Domestic Violence Awareness
Christine Sweeney, LICSW Program Manager, Parent Connection, BIDMC
OCTOBER 12, 2017
I love the month of October, especially in New England. The leaves are beautiful, the air crisp, but hasn’t yet turned the bitter biting cold of winter, and Halloween, one of my favorite holidays is in October. But October is significant for another very important reason. It’s Domestic Violence Awareness month.
You may be wondering, why is this a topic on a baby blog? The fact is that it’s an incredibly relevant topic for a baby blog. While we like to believe that couples become pregnant and begin parenting when their relationships are in a very good place, that’s not a universal truth by any means.
Statistics compiled by the Centers for Disease Control highlight that Intimate Partner Violence (IPV) affects approximately 1.5 million women each year, including 324,000 women who are pregnant, and it is believed that these numbers are underestimated based on underreporting. The CDC goes on to suggest that IPV may be more common than conditions for which pregnant women may be routinely screened.
Intimate Partner Violence has no barriers in terms of race, education, age, religion or socioeconomic status and occurs between two people in a relationship including current/former spouses and dating partners. IPV exists along a continuum from a single episode of violence to ongoing battering.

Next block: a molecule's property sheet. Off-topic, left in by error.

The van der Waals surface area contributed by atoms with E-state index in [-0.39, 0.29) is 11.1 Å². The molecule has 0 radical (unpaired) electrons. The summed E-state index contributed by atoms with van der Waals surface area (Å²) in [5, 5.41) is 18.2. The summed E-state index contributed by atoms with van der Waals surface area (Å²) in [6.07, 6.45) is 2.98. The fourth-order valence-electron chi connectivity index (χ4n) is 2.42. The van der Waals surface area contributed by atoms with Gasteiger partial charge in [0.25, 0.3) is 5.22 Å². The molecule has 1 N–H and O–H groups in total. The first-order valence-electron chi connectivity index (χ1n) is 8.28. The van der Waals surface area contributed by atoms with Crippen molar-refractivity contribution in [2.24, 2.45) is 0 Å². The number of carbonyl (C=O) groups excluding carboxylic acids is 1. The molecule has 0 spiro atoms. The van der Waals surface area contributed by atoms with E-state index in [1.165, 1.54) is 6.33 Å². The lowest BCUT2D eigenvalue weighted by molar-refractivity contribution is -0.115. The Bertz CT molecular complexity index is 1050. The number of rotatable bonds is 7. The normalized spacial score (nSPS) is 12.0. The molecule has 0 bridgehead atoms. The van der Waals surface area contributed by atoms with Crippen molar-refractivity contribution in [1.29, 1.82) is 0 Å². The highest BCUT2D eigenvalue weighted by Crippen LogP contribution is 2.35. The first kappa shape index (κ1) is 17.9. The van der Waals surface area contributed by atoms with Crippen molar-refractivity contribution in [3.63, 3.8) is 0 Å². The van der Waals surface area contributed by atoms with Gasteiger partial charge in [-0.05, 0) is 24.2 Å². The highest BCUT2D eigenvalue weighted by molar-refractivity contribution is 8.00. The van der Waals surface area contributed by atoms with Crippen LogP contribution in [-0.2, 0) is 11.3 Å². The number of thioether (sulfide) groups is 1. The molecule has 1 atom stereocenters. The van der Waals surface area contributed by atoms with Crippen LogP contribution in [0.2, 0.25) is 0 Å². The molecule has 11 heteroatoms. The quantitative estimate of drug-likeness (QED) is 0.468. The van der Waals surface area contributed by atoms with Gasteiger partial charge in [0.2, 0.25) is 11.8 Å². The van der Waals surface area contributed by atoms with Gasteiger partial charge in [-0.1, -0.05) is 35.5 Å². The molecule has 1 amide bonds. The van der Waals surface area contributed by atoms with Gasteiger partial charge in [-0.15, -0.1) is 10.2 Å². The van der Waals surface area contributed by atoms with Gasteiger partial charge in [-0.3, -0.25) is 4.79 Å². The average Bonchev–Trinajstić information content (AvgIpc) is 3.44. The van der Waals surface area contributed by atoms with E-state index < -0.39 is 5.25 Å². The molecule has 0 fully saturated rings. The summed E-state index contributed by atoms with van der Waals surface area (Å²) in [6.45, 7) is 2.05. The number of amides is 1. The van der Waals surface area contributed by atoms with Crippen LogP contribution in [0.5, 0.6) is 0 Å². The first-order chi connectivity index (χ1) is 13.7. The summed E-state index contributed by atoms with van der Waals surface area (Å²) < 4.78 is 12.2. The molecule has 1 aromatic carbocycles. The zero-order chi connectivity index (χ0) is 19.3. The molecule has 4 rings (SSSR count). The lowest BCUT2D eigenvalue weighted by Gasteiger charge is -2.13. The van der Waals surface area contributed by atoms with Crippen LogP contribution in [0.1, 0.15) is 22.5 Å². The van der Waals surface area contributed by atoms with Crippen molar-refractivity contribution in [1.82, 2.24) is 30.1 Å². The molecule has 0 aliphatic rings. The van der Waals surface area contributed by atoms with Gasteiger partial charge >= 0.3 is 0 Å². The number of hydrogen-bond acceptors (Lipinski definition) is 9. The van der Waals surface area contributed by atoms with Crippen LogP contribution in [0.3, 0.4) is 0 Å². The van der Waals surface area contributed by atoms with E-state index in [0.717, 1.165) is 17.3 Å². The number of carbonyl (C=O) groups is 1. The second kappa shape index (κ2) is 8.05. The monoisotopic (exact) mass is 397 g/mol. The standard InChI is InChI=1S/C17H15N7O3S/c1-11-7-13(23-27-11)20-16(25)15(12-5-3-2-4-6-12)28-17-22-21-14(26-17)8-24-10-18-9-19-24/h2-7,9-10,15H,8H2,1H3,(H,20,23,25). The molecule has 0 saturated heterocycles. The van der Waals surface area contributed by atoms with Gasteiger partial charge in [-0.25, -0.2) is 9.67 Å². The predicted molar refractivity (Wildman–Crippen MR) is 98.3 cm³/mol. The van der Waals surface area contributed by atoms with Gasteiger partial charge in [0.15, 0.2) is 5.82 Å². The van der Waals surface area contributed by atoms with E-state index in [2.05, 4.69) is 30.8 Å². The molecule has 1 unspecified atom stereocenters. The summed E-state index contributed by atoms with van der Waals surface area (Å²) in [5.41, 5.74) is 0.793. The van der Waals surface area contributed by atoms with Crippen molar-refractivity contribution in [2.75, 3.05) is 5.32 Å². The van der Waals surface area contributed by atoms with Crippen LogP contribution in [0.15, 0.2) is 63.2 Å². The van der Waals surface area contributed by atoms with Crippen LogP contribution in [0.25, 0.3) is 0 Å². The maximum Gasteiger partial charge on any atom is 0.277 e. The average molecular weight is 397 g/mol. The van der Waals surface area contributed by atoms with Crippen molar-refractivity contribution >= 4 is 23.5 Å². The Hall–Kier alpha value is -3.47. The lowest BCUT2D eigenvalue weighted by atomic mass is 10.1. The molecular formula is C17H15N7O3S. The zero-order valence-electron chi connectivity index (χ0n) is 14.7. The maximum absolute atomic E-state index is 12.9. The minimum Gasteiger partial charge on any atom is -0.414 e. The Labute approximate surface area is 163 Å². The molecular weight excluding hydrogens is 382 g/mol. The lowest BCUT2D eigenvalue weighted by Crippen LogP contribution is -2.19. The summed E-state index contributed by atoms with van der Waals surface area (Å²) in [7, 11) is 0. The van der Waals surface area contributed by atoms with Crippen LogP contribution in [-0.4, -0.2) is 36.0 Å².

IPV includes four types of behavior:
- Physical violence
- Sexual violence
- Psychological aggression
The impact on children is significant with estimates that each year more than three million children are witness to violence in their homes, and as a result are more likely to experience physical and emotional problems unless they receive support. Without intervention, girls who grow up witnessing violence are more vulnerable to interpersonal violence during adolescence and adulthood, and boys have an increased risk of becoming abusive to their partners, thus perpetuating the cycle of violence.
In 1997, BIDMC created the Center for Violence Prevention and Recovery under the Department of Social Work in order to address all forms of violence ranging from interpersonal to community violence. Social workers and advocates with expertise in this area provide a range of services that are private, confidential, free of charge, and through the use of interpreters offered in multiple languages. Services include safety planning, individual counseling support and advocacy. For more information, please call 617-667-8141.